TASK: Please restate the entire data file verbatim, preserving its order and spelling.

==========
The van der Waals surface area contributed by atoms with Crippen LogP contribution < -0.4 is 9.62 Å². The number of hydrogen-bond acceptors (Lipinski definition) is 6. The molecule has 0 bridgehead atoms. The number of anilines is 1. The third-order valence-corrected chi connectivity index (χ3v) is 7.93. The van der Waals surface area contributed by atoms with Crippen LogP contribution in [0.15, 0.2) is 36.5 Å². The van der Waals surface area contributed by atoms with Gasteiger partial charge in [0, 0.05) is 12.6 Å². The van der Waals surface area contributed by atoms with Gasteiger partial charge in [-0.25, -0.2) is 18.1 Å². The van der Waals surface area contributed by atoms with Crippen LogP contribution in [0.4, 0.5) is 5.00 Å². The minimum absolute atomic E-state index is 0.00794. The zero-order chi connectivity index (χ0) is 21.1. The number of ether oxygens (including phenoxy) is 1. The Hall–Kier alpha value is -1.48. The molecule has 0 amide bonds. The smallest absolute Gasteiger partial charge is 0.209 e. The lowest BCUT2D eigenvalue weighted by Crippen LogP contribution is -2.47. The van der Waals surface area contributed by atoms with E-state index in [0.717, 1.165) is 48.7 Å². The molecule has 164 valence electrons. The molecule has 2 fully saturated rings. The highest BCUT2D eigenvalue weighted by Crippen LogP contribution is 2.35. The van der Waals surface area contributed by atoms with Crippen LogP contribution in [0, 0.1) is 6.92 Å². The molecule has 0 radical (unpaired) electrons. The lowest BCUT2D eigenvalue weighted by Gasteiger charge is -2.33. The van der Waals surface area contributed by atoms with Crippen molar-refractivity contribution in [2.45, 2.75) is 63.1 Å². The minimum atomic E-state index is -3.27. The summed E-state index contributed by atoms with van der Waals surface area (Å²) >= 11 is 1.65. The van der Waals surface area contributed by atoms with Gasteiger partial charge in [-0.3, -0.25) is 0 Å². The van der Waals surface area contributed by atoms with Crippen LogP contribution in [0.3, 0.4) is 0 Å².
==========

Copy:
The van der Waals surface area contributed by atoms with Crippen LogP contribution < -0.4 is 9.62 Å². The number of hydrogen-bond acceptors (Lipinski definition) is 6. The molecule has 0 bridgehead atoms. The number of anilines is 1. The third-order valence-corrected chi connectivity index (χ3v) is 7.93. The van der Waals surface area contributed by atoms with Crippen LogP contribution in [0.15, 0.2) is 36.5 Å². The van der Waals surface area contributed by atoms with Gasteiger partial charge in [0, 0.05) is 12.6 Å². The van der Waals surface area contributed by atoms with Gasteiger partial charge in [-0.25, -0.2) is 18.1 Å². The van der Waals surface area contributed by atoms with Crippen LogP contribution in [0.4, 0.5) is 5.00 Å². The minimum absolute atomic E-state index is 0.00794. The zero-order chi connectivity index (χ0) is 21.1. The number of ether oxygens (including phenoxy) is 1. The Hall–Kier alpha value is -1.48. The molecule has 0 amide bonds. The smallest absolute Gasteiger partial charge is 0.209 e. The lowest BCUT2D eigenvalue weighted by Crippen LogP contribution is -2.47. The van der Waals surface area contributed by atoms with E-state index in [0.717, 1.165) is 48.7 Å². The molecule has 164 valence electrons. The molecule has 2 fully saturated rings. The highest BCUT2D eigenvalue weighted by Crippen LogP contribution is 2.35. The van der Waals surface area contributed by atoms with Crippen LogP contribution in [0, 0.1) is 6.92 Å². The molecule has 0 radical (unpaired) electrons. The lowest BCUT2D eigenvalue weighted by Gasteiger charge is -2.33. The van der Waals surface area contributed by atoms with Crippen molar-refractivity contribution in [2.45, 2.75) is 63.1 Å². The minimum atomic E-state index is -3.27. The summed E-state index contributed by atoms with van der Waals surface area (Å²) >= 11 is 1.65. The van der Waals surface area contributed by atoms with Gasteiger partial charge in [-0.3, -0.25) is 0 Å². The van der Waals surface area contributed by atoms with Crippen LogP contribution in [0.3, 0.4) is 0 Å².